That's Not Fresh, It's Spoiled: A Look at The 2008 NBA Draft
There had to have been at least 3 million other things to do rather than do what I did on the 26th of June. That night, one of the worst NBA drafts took place. And I, Satchel Page, watched every minute in disgust just to see what the Lakers would do with their one pick.
You heard it here first. This draft will go down with the 1986 and 2000 drafts as the worst drafts ever. In a night dominated by freshmen picks and unenthusiastic trades, I felt more confident about my displeasure with college basketball and this epidemic of early entries who assume that they are more akin to Kobe Bryant or LeBron James than Korleone Young and Omar Cook.
Chicago used their No. 1 overall pick on Freshman and hometown kid Derrick Rose from the University of Memphis. This was nothing more than a sentimental pick. From my understanding Rose was decent the first half of the year and then improved as the year went on. But nothing that says this guy should be number one! Especially when you have an established back court in Hinrich and Gordon. Guess what Chicago? You're not going to get any better with any guard in this draft.
Miami drafted Freshman forward Michael Beasley from Kansas State University. Now Beasley did have a good year averaging 26 ppg and 12 rpg. But here's the problem.
College analysts raved all year long about a 6-10 power forward with the skills set of Beasley. Good post game, excellent rebounder, and nice three point range to top it off. Only thing is Beasley's not 6-10, he's 6-7. Now three inches may not be much if we're talking about a strike zone. But that's huge when talking about NBA players. He quickly goes from banging with Jermaine O'Neal to squaring up against Kobe. And that's a huge difference in the NBA.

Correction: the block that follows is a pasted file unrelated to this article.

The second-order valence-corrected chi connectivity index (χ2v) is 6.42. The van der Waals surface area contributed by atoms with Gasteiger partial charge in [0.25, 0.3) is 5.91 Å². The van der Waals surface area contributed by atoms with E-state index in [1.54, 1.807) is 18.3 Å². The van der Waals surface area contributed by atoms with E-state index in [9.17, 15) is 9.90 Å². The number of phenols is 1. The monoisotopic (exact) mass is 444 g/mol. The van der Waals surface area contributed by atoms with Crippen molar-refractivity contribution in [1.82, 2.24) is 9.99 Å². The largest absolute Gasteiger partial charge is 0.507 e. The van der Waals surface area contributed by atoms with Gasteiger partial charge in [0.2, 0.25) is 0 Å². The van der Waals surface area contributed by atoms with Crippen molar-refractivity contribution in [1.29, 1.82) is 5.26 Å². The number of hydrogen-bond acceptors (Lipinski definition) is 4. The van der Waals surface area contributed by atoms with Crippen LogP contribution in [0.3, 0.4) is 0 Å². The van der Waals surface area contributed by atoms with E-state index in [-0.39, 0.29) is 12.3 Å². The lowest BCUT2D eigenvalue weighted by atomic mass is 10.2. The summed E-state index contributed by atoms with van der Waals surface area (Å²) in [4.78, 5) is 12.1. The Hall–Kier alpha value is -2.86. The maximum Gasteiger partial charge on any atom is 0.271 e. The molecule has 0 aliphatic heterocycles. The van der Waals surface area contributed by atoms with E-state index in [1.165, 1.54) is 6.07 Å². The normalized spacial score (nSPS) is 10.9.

Minnesota drafted Freshman O.J. Mayo from USC with the third pick and then traded him to Memphis for (again) Freshman Center Kevin Love, out of UCLA. After that, I morphed into an owl. All in all, 12 freshmen were drafted.
Who is telling these kids to go pro? Why leave after your freshman year only to sit in the back of the bench with your arms folded over your elbows, praying for a blowout either way so you can get some action? All I kept hearing yesterday was potential, potential, potential. "He's not going to play much at first, but eventually he'll become a good rebounder and possibly have a jump shot. He's definitely going to need to develop." Isn't that what college is all about? Getting a chance to develop your skills in game situations? The NBA is turning into just another hustle. And we as fans are getting robbed.
Think if Durant and Beasley had both stayed in school. What kind of matchup would that have been? Or if Greg Oden had stayed. What if all those Texas players had stayed? They would be cutting down the nets rather than Kansas.
Being a solutions-oriented guy, I would suggest that the NBA would either (a) create a rule similar to the NFL, only allowing those players three years removed from high school to enter the draft, or (b) invest more in the D-League, and send all these guys to the D-League to develop their skills. Right now the D-League seems more like an independent league. It should be used as a farm system like the majors. That's why it's okay for high school kids to get drafted out of high school in baseball. There's always the minors that's available to help these kids improve. In the NBA, not so much.
I refuse to co-sign on any of these guys. And if I happen to eat Crow 10 years from now, so be it. One more thing. Who the heck is Joe Crawford?
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